Stories of Getting Better at Children's Hospital Colorado

Overcoming medulloblastoma

Conner Odell probably wouldn't be alive today if not for an innovative treatment for pediatric brain cancer that was pioneered at Children's Hospital Colorado.

Today, Conner is a 4-year-old ball of energy with a shock of bleach-blonde hair, big blue eyes and a heart of gold, according to his parents Ryan and Jen.

"He's so kind. He cares a lot about people, and he really watches out for his little brothers," says Ryan. Knowing the challenges he overcame, and the cancer he survived, one can't help but wonder if Conner's compassionate nature was inspired by the care he received at Children's Colorado.

Conner was Ryan and Jen's first child, and he was born healthy and full of joy.

"He was such a happy baby," Ryan recalls.

Then, at just 18 months old, Conner's cheerful demeanor changed dramatically. He stopped eating well, began fainting and experienced multiple seizures. The once happy toddler was stricken with a mystery illness and his parents worried that Conner had suffered a brain or neck injury. They took him to the emergency department at Children's Colorado on Anschutz Medical Campus where he was given an MRI scan to find the source of the problem. The diagnosis was frightening.

Conner was diagnosed with Medulloblastoma, the most common type of malignant brain tumor found in children, and was immediately scheduled for surgery. "All parents are terrified when you make this diagnosis," says Nicholas Foreman, M.D., Seebaum/Tschetter Chair of Pediatric Neuro-Oncology and Professor of Pediatrics at the Center for Cancer and Blood Disorders at Children's Colorado, who was oversaw Conner's care.

Learn more about the Neuro-Oncology Program at Children's Hospital Colorado.

Just two days after the initial MRI, Conner underwent emergency brain surgery to remove the tumor. The next stage of his treatment would not be over nearly as quickly.

Life-saving treatment pioneered here

After a biopsy of the tumor was performed and the exact type of Medulloblastoma Conner was afflicted with was determined, Dr. Foreman immediately knew the best course of treatment for his young patient; after all, he and his team had pioneered the treatment themselves years earlier.

Called 'High Dose Triple Transplant Therapy,' the treatment Conner received involves multiple high doses of chemotherapy, followed by bone marrow transplants derived from the patient's own stem cells to replenish what was wiped out by the chemotherapy. The therapy was considered a significant breakthrough when it was developed because it does not involve radiation, which can have long-lasting, negative side-effects on young patients.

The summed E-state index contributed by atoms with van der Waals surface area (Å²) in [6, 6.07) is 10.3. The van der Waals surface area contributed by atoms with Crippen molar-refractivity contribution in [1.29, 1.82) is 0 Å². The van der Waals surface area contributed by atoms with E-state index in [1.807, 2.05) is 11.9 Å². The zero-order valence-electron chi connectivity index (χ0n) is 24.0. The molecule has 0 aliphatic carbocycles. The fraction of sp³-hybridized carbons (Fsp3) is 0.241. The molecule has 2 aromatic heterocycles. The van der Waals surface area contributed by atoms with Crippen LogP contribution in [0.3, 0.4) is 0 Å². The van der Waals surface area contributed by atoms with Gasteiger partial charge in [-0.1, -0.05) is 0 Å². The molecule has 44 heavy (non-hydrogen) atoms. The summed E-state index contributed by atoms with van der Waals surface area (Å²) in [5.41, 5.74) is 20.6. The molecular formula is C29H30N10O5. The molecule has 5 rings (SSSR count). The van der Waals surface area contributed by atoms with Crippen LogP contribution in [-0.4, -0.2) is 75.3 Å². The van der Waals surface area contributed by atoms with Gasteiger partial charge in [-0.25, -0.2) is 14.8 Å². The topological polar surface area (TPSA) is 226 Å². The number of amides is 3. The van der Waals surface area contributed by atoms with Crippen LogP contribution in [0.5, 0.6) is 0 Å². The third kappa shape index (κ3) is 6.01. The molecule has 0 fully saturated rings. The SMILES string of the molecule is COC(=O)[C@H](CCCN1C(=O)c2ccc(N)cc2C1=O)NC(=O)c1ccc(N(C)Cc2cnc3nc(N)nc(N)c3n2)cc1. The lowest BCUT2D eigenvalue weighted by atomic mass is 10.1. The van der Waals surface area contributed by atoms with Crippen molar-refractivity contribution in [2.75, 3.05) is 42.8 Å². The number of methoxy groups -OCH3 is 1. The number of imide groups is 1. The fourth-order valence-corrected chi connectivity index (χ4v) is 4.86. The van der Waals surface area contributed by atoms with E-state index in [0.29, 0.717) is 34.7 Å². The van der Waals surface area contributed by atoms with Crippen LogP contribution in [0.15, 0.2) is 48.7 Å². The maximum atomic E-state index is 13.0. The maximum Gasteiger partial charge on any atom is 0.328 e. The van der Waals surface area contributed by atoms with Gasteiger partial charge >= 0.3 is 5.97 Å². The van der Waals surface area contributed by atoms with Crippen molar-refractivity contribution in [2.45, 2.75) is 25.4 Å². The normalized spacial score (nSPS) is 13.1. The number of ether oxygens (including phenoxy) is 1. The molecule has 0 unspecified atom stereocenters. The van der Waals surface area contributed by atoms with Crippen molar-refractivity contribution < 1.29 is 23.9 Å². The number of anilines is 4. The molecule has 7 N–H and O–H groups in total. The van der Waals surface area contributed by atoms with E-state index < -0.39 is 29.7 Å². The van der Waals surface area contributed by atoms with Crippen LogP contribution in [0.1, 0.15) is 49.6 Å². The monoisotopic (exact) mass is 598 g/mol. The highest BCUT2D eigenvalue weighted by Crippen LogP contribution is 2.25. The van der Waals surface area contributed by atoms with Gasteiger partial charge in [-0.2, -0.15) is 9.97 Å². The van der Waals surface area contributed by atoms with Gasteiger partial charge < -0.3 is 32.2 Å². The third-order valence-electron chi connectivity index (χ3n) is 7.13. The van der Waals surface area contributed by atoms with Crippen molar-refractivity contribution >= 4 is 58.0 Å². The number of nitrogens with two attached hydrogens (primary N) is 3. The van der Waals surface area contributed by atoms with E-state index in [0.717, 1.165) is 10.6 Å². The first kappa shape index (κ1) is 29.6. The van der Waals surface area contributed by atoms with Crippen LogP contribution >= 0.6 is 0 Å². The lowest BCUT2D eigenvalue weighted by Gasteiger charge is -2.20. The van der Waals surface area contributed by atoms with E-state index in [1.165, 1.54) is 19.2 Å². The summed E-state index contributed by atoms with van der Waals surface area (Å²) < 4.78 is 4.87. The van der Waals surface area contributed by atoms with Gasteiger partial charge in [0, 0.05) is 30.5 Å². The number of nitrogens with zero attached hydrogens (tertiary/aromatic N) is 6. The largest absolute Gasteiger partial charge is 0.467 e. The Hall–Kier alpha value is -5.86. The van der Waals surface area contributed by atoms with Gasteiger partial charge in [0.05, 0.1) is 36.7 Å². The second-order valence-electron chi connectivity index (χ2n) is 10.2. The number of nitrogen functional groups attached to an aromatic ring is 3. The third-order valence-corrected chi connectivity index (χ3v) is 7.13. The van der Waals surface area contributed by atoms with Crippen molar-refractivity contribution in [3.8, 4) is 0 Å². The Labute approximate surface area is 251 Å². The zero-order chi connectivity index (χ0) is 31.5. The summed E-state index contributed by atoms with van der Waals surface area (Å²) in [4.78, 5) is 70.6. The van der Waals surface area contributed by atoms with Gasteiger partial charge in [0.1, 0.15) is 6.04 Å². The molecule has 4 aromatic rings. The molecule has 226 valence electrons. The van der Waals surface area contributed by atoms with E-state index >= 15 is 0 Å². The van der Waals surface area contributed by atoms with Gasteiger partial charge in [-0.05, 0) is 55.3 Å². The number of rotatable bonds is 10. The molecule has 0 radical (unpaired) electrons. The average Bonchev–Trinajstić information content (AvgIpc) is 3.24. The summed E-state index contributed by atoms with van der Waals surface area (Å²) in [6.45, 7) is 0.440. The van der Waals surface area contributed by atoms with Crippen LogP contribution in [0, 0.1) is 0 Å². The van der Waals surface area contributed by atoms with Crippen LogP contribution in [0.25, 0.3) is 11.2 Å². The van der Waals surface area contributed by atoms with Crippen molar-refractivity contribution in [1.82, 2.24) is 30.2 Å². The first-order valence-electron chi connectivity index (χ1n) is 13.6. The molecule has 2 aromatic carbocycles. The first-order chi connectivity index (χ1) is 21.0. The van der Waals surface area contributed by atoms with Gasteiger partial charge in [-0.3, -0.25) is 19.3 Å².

"If you irradiate a very young child, you will destroy their intellectual development," Dr. Foreman explains. "If you radiate someone, you've actually given them an increased cancer risk for their whole life. This therapy doesn't do that."

Not so long ago, the survival rate and outcomes for very young patients afflicted with the type of cancer Conner had were bleak.

"Prior to the mid-1990's, kids diagnosed with this type of Medulloblastoma were either not treated and died, or they were given conventional chemotherapy and did very poorly," Dr. Foreman says.

Today, 14 out of 15 children diagnosed with the same type of Medulloblastoma survive, thanks largely to the new treatment pioneered at Children's Colorado.

Chemotherapy and cake

Just three weeks after he underwent brain surgery to remove the tumor, Conner began chemotherapy treatment. He received a monthly round of high dose chemotherapy followed by bone marrow transplants and blood transfusions at the Blood Donor Center at Children's Colorado over the following six months. The chemotherapy treatments were rough on both Conner and his parents. He was hospitalized for multiple days each month after receiving chemotherapy, and the treatments seemed to drain the life out of him. But while the chemotherapy rounds sapped his strength, the bone marrow transplants and blood transfusions he received after brought back the cheerful Conner that Ryan and Jen knew well.

 "We could tell whenever he was crashing, but whenever he got a blood transfusion, he perked back up," Jen says.

Throughout the entire course of treatment, the staff at Children's Colorado went out of their way to make the experience as easy as possible, according to Ryan and Jen. They were flexible with scheduling treatments to work around the parents' busy lives, and they also taught Ryan and Jen how to administer some medications at home so that the family could make fewer trips to the hospital. Conner's fifth round of chemotherapy coincided with his birthday, so the staff threw him a party at the hospital and brought cake and presents.

When Conner finally finished his chemotherapy rounds, it was a bittersweet time for the family.

"We spent so much time at the hospital, when Conner finished treatment Jen actually said she was going to miss the friends she made among the staff, even though she was glad to not have to see them as often anymore," Ryan says.

A young adventurer in training

"Conner is in great shape now and has no lasting effects," Dr. Foreman says.

Now in preschool, Conner very recently learned to ride a bike and is busy exploring the world and being a thoughtful older brother. "He's got a ridiculous amount of energy, and he's very adventurous," Ryan notes.​